The honest answer to that questions was: I worry continually, I devote hours to writing a book I doubt will ever be published, I try hard to hold on to the hope that our financial situation will improve, and when I am not too exhausted to feel strong emotion I am swamped with anger at the portrayal of single mothers by certain politicians and newspapers as feckless teenagers in search of that Holy Grail, the council flat, when 97 per cent of us have long since left our teens.
The sub-text of much of the vilification of lone parents is that couple families are intrinsically superior, yet during my time as a secondary-school teacher I met a number of disruptive, damaged children whose home contained two parents. There are those who still believe head-count defines a “real” family, who believe that marriage is the only “right” context in which to have children, but I have never felt the remotest shame about being a single parent. I have the temerity to be rather proud of the period when I did three jobs single-handedly (the unpaid work of two parents and the salaried job of teacher — for I did eventually manage to take my PGCE, due to the generosity of a friend who lend me money for childcare). There is a wealth of evidence to suggest that it is not single-parenthood but poverty that causes some children to do less well than others. When you take poverty out of the equation, children from one parent families can do just as well as children from couple families.
My family’s escape from poverty to the reverse has been only too well documented and I am fully aware, every single day, of how lucky I am; lucky because I do not have to worry about my daughter’s financial security any more; because what used to be Benefit day comes around and there’s still food in the fridge and the bills are paid. But I had a talent that I could exercise without financial outlay. Anyone thinking of using me as an example of how single parents can break out of the poverty trap might as well point at Oprah Winfrey and declare that there is no more racism in America. People just like me are facing the same obstacles to a full realisation of their potential every day and their children are missing opportunities alongside them. They are not asking for handouts, they are not scheming for council flats, they are simply asking for the help they need to break free of life on benefits and support their own children.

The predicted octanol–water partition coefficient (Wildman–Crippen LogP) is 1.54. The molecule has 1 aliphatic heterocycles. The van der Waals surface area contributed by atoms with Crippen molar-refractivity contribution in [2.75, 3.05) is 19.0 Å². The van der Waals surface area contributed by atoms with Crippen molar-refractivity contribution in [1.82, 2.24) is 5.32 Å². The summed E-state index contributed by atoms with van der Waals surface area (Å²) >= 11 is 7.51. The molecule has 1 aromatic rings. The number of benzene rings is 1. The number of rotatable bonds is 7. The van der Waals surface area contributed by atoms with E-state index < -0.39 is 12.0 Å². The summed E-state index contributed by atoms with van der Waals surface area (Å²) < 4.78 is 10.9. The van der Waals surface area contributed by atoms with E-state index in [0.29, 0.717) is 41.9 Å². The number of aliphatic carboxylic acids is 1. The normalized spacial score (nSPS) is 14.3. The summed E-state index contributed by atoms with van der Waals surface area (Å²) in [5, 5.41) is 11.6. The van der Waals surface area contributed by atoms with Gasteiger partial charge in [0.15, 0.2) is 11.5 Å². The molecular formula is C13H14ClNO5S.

This is why I didn’t need to hear Andy’s well-rehearsed persuasive arguments on Sports Day. I had already made up my mind that it was time to put my money where my mouth had been ever since I experienced the reality of single-parenthood in Britain.
The National Council for One Parent Families is neither anti-marriage (nearly two-thirds of lone parents have been married, after all) nor a propagandist for “going it alone”. It exists to help parents bringing up children alone, for example, in the aftermath of a relationship breakdown or the death of a partner, when children are faced with a new kind of family and one parent is left coping with the work of two, often on a considerably reduced income. It provides invaluable advice and practical support on a wide range of issues affecting lone parents and their children, and I am very proud to be associated with it.
The proceeds from the sale of this book will go towards the charity’s Magic Million Appeal, whose funds will help maintain the broad range of services offered to lone parents who want nothing more than to pull themselves out of the poverty trap while bringing up happy, well-adjusted children. I would like to offer my very deepest thanks to the authors of the extraordinary stories that follow, and to everybody who, through buying this book, contributes to our appeal. You are offering hope to families who are too often scapegoated rather than supported — families who could do with a lot less Dursleyish stigmatism, and a little more magic in their lives.